X-Men: First Class squeaked by with a passable estimated $21 million on approximately 6,900 screens at 3,641 locations, but it's looking more like the fanboy fantasia it sounded like when first announced than something that will advance the franchise. Sure, the first X-Men movie opened to nearly $21 million, but $21 million in 2011 is not the same as $21 million in 2000. X-Men's start was the equivalent of over $30 million adjusted for ticket price inflation. More telling, though, is that First Class was a sizable step down from X-Men Origins: Wolverine, which made $34.4 million on its opening day, and it was even less than The Incredible Hulk's $21.5 million.
Included in X-Men: First Class's gross was its $3.37 million midnight launch. That was encouraging because it was more than Thor's $3.25 million midnight, but First Class turned out to be more front-loaded. Thor's Friday opening ended up at $25.5 million (en route to a $65.7 million weekend). The debut of another fanboy fantasia, Watchmen, could be a better comparison to First Class: Both movies had exceptionally high results in Box Office Mojo's "when will you see it" polling that didn't equal correspondingly high grosses.
X-Men: First Class's opening reiterates the danger of rebooting a still prominent franchise without a clean break and the passage of a lot of time (Wolverine was just two years ago). While wanting to restart things after the quality issues of Wolverine and X-Men: The Last Stand was understandable, First Class was just a Wolverine-less prequel. First Class's marketing, which sent mixed messages by including references to the previous movies, didn't go into the movie's actual story. It merely focused on seeing what the X-Men were like when they were young and the brewing disagreement between Professor X and Magneto, which was already covered in the previous movies. That First Class still made $21 million on its first day could be seen as a sign of the franchise's popularity.
Trajectory: If First Class is like similar titles, its Friday gross points to a weekend close to $54 million.
The Hangover Part II tumbled 65 percent Friday-to-Friday to an estimated $10.5 million. The percentage drop was almost as bad as Sex and the City 2's at the same point, and, of course, was much steeper than the first Hangover's 38 percent fall. Since Wednesday, Hangover Part II has been making less or about the same amount as its predecessor, though its cumulative gross was nearly twice as much at $164.9 million in nine days, ranking as the 26th highest-grossing nine-day opening of all time (and second to The Matrix Reloaded among R-rated movies).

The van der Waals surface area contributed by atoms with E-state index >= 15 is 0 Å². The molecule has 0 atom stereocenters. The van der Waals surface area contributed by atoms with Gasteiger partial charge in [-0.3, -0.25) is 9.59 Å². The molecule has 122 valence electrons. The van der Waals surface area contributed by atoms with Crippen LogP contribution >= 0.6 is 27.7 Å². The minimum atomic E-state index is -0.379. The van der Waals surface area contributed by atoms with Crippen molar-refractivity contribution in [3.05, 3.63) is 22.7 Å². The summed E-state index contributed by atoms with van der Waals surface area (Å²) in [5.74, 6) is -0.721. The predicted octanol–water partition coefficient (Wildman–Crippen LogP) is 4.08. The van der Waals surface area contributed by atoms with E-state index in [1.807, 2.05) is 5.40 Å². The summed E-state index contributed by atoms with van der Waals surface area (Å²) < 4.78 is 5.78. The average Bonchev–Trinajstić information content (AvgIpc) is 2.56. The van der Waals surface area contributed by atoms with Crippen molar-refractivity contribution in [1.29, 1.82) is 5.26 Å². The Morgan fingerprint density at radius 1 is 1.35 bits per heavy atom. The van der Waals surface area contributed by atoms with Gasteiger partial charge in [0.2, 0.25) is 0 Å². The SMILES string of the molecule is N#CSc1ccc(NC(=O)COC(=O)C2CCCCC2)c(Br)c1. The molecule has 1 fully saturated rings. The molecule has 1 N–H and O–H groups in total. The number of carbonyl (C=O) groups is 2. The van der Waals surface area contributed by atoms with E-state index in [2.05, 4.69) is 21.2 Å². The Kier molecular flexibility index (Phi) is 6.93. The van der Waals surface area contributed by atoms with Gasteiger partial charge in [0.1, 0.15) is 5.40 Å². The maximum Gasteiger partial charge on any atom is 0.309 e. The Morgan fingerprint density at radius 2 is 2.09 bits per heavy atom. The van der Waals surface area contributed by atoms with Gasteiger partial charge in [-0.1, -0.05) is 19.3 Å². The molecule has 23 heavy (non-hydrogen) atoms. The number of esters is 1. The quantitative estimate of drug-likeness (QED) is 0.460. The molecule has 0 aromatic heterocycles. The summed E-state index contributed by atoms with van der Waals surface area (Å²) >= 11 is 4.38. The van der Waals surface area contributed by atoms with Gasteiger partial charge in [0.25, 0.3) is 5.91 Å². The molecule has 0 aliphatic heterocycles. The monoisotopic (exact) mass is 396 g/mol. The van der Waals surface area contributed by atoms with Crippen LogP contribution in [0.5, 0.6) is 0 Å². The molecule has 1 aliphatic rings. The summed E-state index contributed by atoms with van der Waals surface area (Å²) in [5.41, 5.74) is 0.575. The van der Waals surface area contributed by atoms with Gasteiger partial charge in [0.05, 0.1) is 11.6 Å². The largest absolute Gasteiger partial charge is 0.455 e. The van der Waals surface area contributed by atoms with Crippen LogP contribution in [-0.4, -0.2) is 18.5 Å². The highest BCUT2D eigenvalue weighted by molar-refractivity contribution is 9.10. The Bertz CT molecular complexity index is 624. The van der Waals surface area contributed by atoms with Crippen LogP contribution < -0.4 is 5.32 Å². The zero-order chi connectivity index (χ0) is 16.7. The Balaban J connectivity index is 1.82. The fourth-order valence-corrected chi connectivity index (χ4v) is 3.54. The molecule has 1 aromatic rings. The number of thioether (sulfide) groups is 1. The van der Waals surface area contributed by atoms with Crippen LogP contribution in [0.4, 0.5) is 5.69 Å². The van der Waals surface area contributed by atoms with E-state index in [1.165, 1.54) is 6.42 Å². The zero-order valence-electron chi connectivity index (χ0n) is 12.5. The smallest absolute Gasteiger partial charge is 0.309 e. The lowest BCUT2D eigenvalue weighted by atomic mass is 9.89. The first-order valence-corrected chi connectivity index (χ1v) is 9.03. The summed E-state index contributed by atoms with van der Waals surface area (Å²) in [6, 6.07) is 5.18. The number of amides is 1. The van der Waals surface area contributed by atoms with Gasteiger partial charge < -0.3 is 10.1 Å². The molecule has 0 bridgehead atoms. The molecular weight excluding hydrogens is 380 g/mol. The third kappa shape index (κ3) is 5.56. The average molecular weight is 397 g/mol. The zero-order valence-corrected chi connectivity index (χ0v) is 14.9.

Kung Fu Panda 2 didn't take the same beating as Hangover Part II, but it was still battered in its second Friday. Retreating 52 percent, the animated sequel generated an estimated $6.3 million, increasing its sum to $82.4 million in nine days. The percentage drop was more extreme than Madagascar (42 percent) and any Shrek movie at the same post-Memorial Day point. The first Kung Fu Panda was down nearly 51 percent in its second Friday (which was a week later on the calendar), though it pulled in $10 million and had a much higher total.
Pirates of the Caribbean: On Stranger Tides continued its descent: off 53 percent, the supernatural swashbuckler grabbed an estimated $5.1 million for a $177.3 million tally in 15 days. Bridesmaids, on the other hand, delivered another stellar hold. The comedy eased 23 percent to an estimated $3.6 million, increasing its sum to $98.7 million in 22 days. It will cross the $100 million mark on Saturday, and its Universal Pictures stable mate, Fast Five, will pass the $200 million line on Saturday as well.